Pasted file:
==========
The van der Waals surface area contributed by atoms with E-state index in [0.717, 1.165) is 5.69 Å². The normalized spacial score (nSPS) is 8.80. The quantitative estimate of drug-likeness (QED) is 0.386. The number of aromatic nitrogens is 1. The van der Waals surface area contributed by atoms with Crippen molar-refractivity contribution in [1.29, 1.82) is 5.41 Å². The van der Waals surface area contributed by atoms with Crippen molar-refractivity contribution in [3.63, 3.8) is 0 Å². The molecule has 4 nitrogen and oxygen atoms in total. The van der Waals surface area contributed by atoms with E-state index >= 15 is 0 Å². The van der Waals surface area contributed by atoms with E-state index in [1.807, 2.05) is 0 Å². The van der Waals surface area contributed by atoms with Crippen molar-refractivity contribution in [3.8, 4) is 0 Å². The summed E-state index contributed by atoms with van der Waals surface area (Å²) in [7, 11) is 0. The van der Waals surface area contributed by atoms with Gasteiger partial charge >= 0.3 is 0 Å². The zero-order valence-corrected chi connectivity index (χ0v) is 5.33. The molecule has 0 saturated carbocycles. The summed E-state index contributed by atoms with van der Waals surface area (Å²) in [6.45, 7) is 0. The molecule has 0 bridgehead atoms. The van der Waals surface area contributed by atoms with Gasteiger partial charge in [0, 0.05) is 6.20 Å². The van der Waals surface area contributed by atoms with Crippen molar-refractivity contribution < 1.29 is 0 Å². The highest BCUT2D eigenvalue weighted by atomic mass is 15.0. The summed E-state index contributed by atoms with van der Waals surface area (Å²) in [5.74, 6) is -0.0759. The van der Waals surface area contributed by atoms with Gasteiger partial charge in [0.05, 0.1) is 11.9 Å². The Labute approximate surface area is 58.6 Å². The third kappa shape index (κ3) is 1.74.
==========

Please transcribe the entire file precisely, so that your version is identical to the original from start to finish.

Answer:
The van der Waals surface area contributed by atoms with E-state index in [0.717, 1.165) is 5.69 Å². The normalized spacial score (nSPS) is 8.80. The quantitative estimate of drug-likeness (QED) is 0.386. The number of aromatic nitrogens is 1. The van der Waals surface area contributed by atoms with Crippen molar-refractivity contribution in [1.29, 1.82) is 5.41 Å². The van der Waals surface area contributed by atoms with Crippen molar-refractivity contribution in [3.63, 3.8) is 0 Å². The molecule has 4 nitrogen and oxygen atoms in total. The van der Waals surface area contributed by atoms with E-state index >= 15 is 0 Å². The van der Waals surface area contributed by atoms with E-state index in [1.807, 2.05) is 0 Å². The van der Waals surface area contributed by atoms with Crippen molar-refractivity contribution in [3.8, 4) is 0 Å². The summed E-state index contributed by atoms with van der Waals surface area (Å²) in [7, 11) is 0. The van der Waals surface area contributed by atoms with Gasteiger partial charge >= 0.3 is 0 Å². The zero-order valence-corrected chi connectivity index (χ0v) is 5.33. The molecule has 0 saturated carbocycles. The summed E-state index contributed by atoms with van der Waals surface area (Å²) in [6.45, 7) is 0. The molecule has 0 bridgehead atoms. The van der Waals surface area contributed by atoms with Gasteiger partial charge in [0, 0.05) is 6.20 Å². The van der Waals surface area contributed by atoms with Crippen molar-refractivity contribution < 1.29 is 0 Å². The highest BCUT2D eigenvalue weighted by atomic mass is 15.0. The summed E-state index contributed by atoms with van der Waals surface area (Å²) in [5.74, 6) is -0.0759. The van der Waals surface area contributed by atoms with Gasteiger partial charge in [0.05, 0.1) is 11.9 Å². The Labute approximate surface area is 58.6 Å². The third kappa shape index (κ3) is 1.74.